Data Bill now here for scrutiny
Just as we were going to print, the government announced that it was introducing the Data Protection and Digital Information Bill in Parliament. While debate in Parliament has to wait until September, we can now study the different aspects of this Bill. The government’s thinking has already changed quite a bit from its original position (p.1 and p.15). It remains to be seen how the appointment of a new Data Minister, Matt Warman MP, and indeed a new Prime Minister, will affect the progress of this Bill.
The DCMS has suggested that, by removing some of the compliance requirements around accountability, the government claims that business and the public sector will benefit from up to £1 billion in costs savings. For organisations, the Bill means more change – on the face of it relatively few will greatly benefit from the proposed reliefs. As very few large organisations process only UK data, companies will still have to ensure that they also comply with the EU GDPR. Smaller firms could benefit – but many are not complying currently and have not made investments into data protection. So change may be minimal for this sector.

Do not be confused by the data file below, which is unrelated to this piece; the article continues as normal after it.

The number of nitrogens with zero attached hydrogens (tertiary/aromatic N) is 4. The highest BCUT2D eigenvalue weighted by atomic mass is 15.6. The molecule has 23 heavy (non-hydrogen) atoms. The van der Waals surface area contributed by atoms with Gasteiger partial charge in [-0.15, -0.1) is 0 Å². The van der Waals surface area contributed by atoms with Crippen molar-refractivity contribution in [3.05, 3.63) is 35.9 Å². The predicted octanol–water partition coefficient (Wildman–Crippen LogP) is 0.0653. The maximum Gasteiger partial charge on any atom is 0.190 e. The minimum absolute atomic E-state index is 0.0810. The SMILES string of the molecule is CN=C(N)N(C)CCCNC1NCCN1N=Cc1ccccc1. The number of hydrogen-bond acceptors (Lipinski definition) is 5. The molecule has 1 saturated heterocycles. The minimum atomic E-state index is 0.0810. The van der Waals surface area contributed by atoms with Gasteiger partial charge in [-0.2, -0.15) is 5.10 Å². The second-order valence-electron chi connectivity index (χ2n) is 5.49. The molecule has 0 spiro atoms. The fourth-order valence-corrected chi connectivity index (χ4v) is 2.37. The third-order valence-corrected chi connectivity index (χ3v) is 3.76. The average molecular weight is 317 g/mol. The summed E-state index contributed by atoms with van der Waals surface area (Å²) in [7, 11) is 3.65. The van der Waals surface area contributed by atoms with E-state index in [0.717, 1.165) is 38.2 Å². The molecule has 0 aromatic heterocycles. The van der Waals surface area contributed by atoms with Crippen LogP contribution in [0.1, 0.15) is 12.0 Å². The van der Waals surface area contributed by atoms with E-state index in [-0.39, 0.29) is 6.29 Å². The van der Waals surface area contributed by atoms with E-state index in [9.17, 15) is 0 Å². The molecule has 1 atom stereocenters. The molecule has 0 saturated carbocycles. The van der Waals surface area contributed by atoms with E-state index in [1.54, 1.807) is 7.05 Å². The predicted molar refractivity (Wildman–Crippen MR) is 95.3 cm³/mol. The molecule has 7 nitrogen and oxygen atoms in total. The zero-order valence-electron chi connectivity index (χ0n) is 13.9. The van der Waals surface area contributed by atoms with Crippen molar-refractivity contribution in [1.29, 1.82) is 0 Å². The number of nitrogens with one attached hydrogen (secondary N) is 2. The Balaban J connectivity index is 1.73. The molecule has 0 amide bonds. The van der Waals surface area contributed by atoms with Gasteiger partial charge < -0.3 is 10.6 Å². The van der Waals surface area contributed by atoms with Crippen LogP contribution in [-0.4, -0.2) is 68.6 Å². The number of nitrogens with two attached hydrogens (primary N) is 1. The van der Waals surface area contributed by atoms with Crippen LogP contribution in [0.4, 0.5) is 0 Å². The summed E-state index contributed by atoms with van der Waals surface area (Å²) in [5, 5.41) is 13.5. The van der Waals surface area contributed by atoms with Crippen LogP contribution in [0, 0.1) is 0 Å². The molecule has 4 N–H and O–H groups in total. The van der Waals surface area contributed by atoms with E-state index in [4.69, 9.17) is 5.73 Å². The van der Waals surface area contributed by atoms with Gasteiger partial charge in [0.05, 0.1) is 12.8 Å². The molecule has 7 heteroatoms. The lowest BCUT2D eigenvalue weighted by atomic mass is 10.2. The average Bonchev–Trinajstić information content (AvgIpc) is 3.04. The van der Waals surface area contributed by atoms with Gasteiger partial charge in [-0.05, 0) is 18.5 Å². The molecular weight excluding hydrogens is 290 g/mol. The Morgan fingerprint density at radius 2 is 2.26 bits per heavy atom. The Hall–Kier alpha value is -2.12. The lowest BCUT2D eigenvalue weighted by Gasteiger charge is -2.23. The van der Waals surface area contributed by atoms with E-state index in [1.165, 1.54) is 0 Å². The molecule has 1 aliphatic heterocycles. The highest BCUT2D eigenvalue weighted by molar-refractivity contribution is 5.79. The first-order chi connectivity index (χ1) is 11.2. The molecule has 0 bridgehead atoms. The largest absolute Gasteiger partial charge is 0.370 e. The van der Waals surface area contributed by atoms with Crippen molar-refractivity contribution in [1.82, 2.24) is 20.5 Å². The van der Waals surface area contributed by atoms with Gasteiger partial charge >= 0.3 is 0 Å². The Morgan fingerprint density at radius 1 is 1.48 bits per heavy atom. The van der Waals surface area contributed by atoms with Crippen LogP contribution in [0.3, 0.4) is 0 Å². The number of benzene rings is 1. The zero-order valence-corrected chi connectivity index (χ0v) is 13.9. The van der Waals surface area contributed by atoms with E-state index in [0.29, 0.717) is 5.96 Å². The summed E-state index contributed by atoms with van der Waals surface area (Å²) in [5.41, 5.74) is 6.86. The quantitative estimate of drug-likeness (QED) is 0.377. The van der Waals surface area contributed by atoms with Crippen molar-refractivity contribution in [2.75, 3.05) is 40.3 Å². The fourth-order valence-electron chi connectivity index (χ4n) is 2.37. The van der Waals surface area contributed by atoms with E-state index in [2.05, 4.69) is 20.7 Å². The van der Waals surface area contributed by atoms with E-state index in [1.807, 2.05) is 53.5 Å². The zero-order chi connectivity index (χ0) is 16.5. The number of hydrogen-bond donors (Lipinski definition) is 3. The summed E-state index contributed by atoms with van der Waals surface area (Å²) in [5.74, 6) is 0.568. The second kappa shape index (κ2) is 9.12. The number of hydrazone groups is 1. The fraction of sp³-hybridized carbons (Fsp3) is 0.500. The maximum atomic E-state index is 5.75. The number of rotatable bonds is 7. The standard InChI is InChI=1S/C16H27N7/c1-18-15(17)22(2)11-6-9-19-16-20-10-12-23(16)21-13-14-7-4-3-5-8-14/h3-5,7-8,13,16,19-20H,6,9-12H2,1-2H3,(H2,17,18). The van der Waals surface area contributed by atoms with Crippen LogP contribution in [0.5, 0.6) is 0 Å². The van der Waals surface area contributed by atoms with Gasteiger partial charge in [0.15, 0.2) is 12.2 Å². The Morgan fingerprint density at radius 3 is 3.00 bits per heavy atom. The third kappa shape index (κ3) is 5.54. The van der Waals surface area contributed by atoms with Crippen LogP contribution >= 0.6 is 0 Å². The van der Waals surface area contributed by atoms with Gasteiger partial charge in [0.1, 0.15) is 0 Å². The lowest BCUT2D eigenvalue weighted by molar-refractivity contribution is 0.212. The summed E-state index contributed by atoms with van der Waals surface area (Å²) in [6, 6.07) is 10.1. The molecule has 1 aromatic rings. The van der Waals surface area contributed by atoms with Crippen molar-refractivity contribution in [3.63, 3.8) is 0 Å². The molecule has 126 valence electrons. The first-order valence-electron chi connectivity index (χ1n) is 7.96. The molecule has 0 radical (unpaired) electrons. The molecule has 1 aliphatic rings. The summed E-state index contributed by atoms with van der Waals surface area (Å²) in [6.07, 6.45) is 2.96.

The new AI policy paper (p.20), to be followed later on by a White Paper, seeks to give different regulators the opportunity to take a tailored approach to the use of AI.
At Winds of Change, PL&B’s 35th Annual Conference, 4-6 July, the ICO’s Executive Director of Regulatory Futures and Innovation, Stephen Bonner, spoke about how the ICO is responding to technological challenges in AI, biometrics, advertising and other issues. The ICO is mindful that we need to achieve a ‘thoughtful regulatory response’ now, as these issues will shape our lives in the decades to come.
The ICO is making some welcome changes to the way it operates – for example, its fining policy. It is still not easy to get to grips with, but organisations will appreciate more transparency in this field. More innovations are included in the ICO25 three-year strategy. For the first time, the ICO will also be able to retain some of the monies coming in from monetary penalties which will strengthen its enforcement work
Editor, Privacy Laws & Business